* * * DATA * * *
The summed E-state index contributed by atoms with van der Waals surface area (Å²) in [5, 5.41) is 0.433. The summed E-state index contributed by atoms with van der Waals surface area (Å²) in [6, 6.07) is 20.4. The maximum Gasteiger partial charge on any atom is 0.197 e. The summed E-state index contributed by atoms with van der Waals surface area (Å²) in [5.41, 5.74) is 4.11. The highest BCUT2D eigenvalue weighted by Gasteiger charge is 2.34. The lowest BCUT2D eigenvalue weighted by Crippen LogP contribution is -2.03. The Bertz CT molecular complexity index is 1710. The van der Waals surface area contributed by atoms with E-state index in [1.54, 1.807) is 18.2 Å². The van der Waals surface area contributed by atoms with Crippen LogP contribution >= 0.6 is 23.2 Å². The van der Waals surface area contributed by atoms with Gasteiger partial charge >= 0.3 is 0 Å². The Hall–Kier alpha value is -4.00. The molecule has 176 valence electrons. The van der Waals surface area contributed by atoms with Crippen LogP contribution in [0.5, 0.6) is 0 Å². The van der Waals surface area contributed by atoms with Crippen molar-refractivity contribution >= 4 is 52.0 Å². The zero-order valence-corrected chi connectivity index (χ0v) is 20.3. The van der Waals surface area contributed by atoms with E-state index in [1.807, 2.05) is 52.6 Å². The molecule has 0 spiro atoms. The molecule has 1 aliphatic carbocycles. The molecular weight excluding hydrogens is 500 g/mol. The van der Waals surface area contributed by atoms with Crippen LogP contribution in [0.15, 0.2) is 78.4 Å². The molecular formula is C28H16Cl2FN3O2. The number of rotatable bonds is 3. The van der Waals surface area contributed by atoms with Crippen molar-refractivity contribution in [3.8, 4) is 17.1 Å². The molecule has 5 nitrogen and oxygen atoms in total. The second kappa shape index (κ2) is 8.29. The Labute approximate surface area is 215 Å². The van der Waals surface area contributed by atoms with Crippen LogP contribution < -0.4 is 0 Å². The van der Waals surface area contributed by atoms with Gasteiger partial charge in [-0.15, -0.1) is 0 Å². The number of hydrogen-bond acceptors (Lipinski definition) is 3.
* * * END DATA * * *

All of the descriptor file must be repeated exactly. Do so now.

The summed E-state index contributed by atoms with van der Waals surface area (Å²) in [5, 5.41) is 0.433. The summed E-state index contributed by atoms with van der Waals surface area (Å²) in [6, 6.07) is 20.4. The maximum Gasteiger partial charge on any atom is 0.197 e. The summed E-state index contributed by atoms with van der Waals surface area (Å²) in [5.41, 5.74) is 4.11. The highest BCUT2D eigenvalue weighted by Gasteiger charge is 2.34. The lowest BCUT2D eigenvalue weighted by Crippen LogP contribution is -2.03. The Bertz CT molecular complexity index is 1710. The van der Waals surface area contributed by atoms with E-state index in [1.54, 1.807) is 18.2 Å². The van der Waals surface area contributed by atoms with Crippen LogP contribution >= 0.6 is 23.2 Å². The van der Waals surface area contributed by atoms with Gasteiger partial charge >= 0.3 is 0 Å². The Hall–Kier alpha value is -4.00. The molecule has 176 valence electrons. The van der Waals surface area contributed by atoms with Crippen LogP contribution in [0.5, 0.6) is 0 Å². The van der Waals surface area contributed by atoms with Crippen molar-refractivity contribution >= 4 is 52.0 Å². The zero-order valence-corrected chi connectivity index (χ0v) is 20.3. The van der Waals surface area contributed by atoms with E-state index in [1.807, 2.05) is 52.6 Å². The molecule has 0 spiro atoms. The molecule has 1 aliphatic carbocycles. The molecular weight excluding hydrogens is 500 g/mol. The van der Waals surface area contributed by atoms with Crippen LogP contribution in [0.15, 0.2) is 78.4 Å². The molecular formula is C28H16Cl2FN3O2. The number of rotatable bonds is 3. The van der Waals surface area contributed by atoms with Crippen molar-refractivity contribution in [3.8, 4) is 17.1 Å². The molecule has 5 nitrogen and oxygen atoms in total. The second kappa shape index (κ2) is 8.29. The Labute approximate surface area is 215 Å². The van der Waals surface area contributed by atoms with Crippen LogP contribution < -0.4 is 0 Å². The van der Waals surface area contributed by atoms with Gasteiger partial charge in [-0.15, -0.1) is 0 Å². The number of hydrogen-bond acceptors (Lipinski definition) is 3.